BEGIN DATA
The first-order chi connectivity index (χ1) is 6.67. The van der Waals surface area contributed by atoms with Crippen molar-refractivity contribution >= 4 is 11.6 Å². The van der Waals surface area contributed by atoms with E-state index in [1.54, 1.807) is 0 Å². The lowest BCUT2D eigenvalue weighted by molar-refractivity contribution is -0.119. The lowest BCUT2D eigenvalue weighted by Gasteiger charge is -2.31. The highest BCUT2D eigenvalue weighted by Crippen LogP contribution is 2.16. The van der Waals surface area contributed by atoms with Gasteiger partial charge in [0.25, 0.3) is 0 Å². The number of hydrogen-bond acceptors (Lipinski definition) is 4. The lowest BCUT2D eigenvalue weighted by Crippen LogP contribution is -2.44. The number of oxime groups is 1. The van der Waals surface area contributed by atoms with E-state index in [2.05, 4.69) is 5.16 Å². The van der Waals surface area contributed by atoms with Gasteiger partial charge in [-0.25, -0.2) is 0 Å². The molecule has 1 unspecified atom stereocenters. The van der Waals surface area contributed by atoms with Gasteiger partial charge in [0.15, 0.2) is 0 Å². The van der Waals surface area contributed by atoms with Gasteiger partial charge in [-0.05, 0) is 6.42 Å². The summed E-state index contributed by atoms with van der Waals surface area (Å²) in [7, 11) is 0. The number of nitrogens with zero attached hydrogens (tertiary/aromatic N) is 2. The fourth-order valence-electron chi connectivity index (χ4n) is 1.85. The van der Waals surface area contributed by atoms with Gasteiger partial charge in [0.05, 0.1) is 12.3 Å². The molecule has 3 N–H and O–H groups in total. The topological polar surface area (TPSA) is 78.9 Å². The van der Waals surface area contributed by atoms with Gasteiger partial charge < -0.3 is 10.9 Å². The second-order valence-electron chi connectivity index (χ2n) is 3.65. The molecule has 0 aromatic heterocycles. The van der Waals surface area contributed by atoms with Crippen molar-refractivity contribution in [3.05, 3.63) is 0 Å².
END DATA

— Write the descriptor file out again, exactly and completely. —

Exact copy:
The first-order chi connectivity index (χ1) is 6.67. The van der Waals surface area contributed by atoms with Crippen molar-refractivity contribution >= 4 is 11.6 Å². The van der Waals surface area contributed by atoms with E-state index in [1.54, 1.807) is 0 Å². The lowest BCUT2D eigenvalue weighted by molar-refractivity contribution is -0.119. The lowest BCUT2D eigenvalue weighted by Gasteiger charge is -2.31. The highest BCUT2D eigenvalue weighted by Crippen LogP contribution is 2.16. The van der Waals surface area contributed by atoms with Gasteiger partial charge in [0.25, 0.3) is 0 Å². The number of hydrogen-bond acceptors (Lipinski definition) is 4. The lowest BCUT2D eigenvalue weighted by Crippen LogP contribution is -2.44. The number of oxime groups is 1. The van der Waals surface area contributed by atoms with E-state index in [2.05, 4.69) is 5.16 Å². The van der Waals surface area contributed by atoms with Gasteiger partial charge in [-0.25, -0.2) is 0 Å². The molecule has 1 unspecified atom stereocenters. The van der Waals surface area contributed by atoms with Gasteiger partial charge in [0.15, 0.2) is 0 Å². The van der Waals surface area contributed by atoms with Gasteiger partial charge in [-0.05, 0) is 6.42 Å². The summed E-state index contributed by atoms with van der Waals surface area (Å²) in [7, 11) is 0. The number of nitrogens with zero attached hydrogens (tertiary/aromatic N) is 2. The fourth-order valence-electron chi connectivity index (χ4n) is 1.85. The van der Waals surface area contributed by atoms with Gasteiger partial charge in [0.05, 0.1) is 12.3 Å². The molecule has 3 N–H and O–H groups in total. The topological polar surface area (TPSA) is 78.9 Å². The van der Waals surface area contributed by atoms with Gasteiger partial charge < -0.3 is 10.9 Å². The second-order valence-electron chi connectivity index (χ2n) is 3.65. The molecule has 0 aromatic heterocycles. The van der Waals surface area contributed by atoms with Crippen molar-refractivity contribution in [3.05, 3.63) is 0 Å².